Photoshop to a Website
September 20, 2007
I’ve been asked on many occasions: how can you take a Photoshop layout and turn it into a web page?
Actually, here is a snippet of an email from a reader:
“I would love to see an example of taking a psd file, which is how I usually start. And then go to Step One, Step Two, etc to turn it into a web page.”
You have a few options … let’s start with the option you should avoid: slicing images.
Why slicing images is bad:
Note: to be clear, I am talking about slicing up an entire page and then reassembling it within an HTML table.
Image slicing was invented in the mid 90’s (I remember when I did it manually!) where you would create your web page layout in Photoshop (any image editor really,) and then use the guides to create ‘slices’ out of your page.
These pieces were then cut out (using the selection tool + copy) and saved as individual images (gif’s for solid color, jpg’s for continuous tone – photographs) where you would reassemble the pieces in an HTML table.
Why would you slice images, why not just import the sliced graphics/page as one big image?
In a nushell: optimization / file size. You would select portion of the image that were best save as gif’s and select other portions that were best saved as jpgs to reduce the over all size/weight (in Kb’s) of your image.
I’m getting to the point … later Photoshop provided an image slicing tool and made this easy. But you should not use image slicing anymore because:
- Image slicing requires tables to hold images together .. not good.
- Web pages built this way are terrible to manage and update. You always have to go back to Photoshop to make any changes.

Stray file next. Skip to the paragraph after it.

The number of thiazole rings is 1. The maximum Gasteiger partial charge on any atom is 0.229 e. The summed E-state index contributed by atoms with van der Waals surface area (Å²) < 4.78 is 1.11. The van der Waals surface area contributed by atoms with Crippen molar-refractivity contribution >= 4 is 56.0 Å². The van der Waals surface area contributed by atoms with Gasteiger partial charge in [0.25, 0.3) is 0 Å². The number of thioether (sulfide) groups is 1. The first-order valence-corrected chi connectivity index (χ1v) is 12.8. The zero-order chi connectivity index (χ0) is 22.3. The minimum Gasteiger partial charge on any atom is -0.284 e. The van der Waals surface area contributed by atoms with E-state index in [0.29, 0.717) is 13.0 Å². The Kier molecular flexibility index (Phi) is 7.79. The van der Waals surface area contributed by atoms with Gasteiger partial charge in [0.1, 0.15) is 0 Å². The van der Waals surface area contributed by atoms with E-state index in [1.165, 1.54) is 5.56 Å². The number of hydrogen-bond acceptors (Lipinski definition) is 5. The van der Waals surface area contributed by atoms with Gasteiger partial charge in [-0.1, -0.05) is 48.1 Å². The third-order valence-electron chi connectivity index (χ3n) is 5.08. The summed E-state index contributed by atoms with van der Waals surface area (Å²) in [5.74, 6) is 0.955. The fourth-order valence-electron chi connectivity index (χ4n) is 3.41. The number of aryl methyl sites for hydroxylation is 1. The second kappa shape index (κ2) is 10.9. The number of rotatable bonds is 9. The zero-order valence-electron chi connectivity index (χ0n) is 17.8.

- Web pages built this way are NOT search engine friendly.
- It’s just so 1996 … ach!
That said, there maybe is a time when you can use this ‘old-school’ approach to building a web page: when you are prototyping.
… That is to say, when you need to get something out quickly to perhaps, show clients some early mock-ups. Or maybe when it is a one page job that is temporary.
Beyond that, you ought to be using modern web design techniques that largely includes CSS for web page layout.
So what is the best approach?
If you are comfortable with laying out pages in Photoshop, that’s cool. But once you’ve done that, you need to go to HTML and CSS and recreate your basic structure. If you are not comfortable with CSS, you can use free open source web templates that can serve as a framework for your website.
About Using Website Templates
.. You are basically looking for (in a template) a basic layout that goes with your design, for example:
- 1 column.
- 2 column.
- center aligned.
Once you’ve found a template that works, you can then drop your images into place.
What if you don’t understand HTML and CSS?
You can turn to programs like Dreamweaver … they can help because web design programs like that, make creating web pages fairly easy with features like:
- drag-n-drop web page editing
- CSS templates
… And much more.
I would suggest that if you see yourself doing more and more web work, that you help yourself and learn the code behind the web pages.
Thanks for reading.